20200823 – before the seminar
in the past, ive not done this. that i recapitulated much about everx seminar or workshop. if i did, then it was most of the time areview of the successful participation. but, reality is different. before something starts, there is the tesnion and the fear of not being well prepared, while doing there is the fun to lear some new insights, see your capabilities grow, learning stress, befor he test the testion is almost a t maximum and then the release. after seein a successfuly test rulst. htherefore i want to cover the following four days of this chapter of my learning journy.
Let’s assume the following situation: in the past a feature was implemented, a full DoD (code review, manual test, stakeholder approval, ..) was done and the ticket successfully closed.
Suddenly someone realizes that a second feature, which is closely related to the first one, should have that behaviour as well. The circle of people cavilling about the lack of functionality is identical with the people writing the requirements and doing the validation of the implementation of feature one.
So, is this a bug?
No, this is a new task!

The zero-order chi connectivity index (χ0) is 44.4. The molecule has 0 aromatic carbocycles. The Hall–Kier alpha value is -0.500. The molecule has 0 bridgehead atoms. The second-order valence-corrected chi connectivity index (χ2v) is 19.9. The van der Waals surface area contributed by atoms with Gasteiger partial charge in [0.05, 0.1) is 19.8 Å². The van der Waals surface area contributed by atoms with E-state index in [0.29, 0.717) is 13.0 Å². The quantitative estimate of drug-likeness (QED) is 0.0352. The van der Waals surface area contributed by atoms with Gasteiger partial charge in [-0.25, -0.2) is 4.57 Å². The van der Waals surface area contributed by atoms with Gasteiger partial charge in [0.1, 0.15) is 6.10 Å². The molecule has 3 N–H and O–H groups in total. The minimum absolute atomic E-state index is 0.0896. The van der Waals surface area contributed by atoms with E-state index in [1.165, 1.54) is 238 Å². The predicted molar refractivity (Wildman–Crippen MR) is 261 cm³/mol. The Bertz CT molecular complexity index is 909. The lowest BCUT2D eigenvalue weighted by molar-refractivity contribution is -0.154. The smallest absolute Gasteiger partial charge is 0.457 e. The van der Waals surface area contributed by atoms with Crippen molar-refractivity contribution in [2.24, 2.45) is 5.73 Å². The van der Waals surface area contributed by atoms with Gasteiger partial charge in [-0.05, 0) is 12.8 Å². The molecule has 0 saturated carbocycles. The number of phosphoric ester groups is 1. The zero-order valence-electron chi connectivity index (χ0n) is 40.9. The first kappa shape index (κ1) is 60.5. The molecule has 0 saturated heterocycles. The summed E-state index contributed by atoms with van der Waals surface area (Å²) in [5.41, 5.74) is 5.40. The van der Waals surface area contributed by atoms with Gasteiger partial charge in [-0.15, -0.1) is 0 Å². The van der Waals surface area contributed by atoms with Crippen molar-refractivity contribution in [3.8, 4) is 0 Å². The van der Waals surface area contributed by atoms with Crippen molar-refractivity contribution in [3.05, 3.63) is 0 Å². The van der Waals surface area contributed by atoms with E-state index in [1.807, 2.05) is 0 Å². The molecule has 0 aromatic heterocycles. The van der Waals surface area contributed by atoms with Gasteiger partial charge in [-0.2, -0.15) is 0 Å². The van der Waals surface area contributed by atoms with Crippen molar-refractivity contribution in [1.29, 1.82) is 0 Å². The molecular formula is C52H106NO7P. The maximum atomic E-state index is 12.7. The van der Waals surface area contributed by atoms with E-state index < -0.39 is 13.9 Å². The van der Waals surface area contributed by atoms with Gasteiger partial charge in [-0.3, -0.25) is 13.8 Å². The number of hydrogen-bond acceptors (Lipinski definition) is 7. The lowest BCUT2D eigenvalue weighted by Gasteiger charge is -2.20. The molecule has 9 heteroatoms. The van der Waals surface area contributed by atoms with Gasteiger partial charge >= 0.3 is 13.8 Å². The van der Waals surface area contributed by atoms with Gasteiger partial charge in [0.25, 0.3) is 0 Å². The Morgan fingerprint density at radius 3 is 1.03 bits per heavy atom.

It is devaluating the efforts of all people involved in first place, because the work was delivered like ordered. Nobody complained – until now.
Let me explain, because this sounds like nitpicking and fussing about the wording. But the inner problem is, when stakeholder and requirement engineers couldn’t capture all use-cases or had implicit, inner expectations and did not note them down before (or while) development, then you can’t suddenly name the lack of some additonal change a bug.
Or you can. If you want to piss of your developers :>
Another aspect: at the end of sprints or releases reviews are done. And at this very moment only numbers matter. You won’t dive into the details of each tickets – so only the binning of the types of solved issues matter. And mislabelling the aforementioned tasks as bugs can make a good-team result appear like a “barely made it over the finishing line”.
Time to turn the spotlight on for a tiny project I’ve finished five weeks ago. The plan was to create a script, which would retrieve the of commits for the current repository for each committer (without those distorting merge-commits) and create a piechart-plot out of it and save as raster-graphics.
Implementation was more or less straight-forward, but again – I learned a lot. Talking is one thing, creating some usable proof-of-concept is the other. And words are cheap. No matter how triftling the task may seem, action speaks louder than “ah, shouldn’t be a problem”.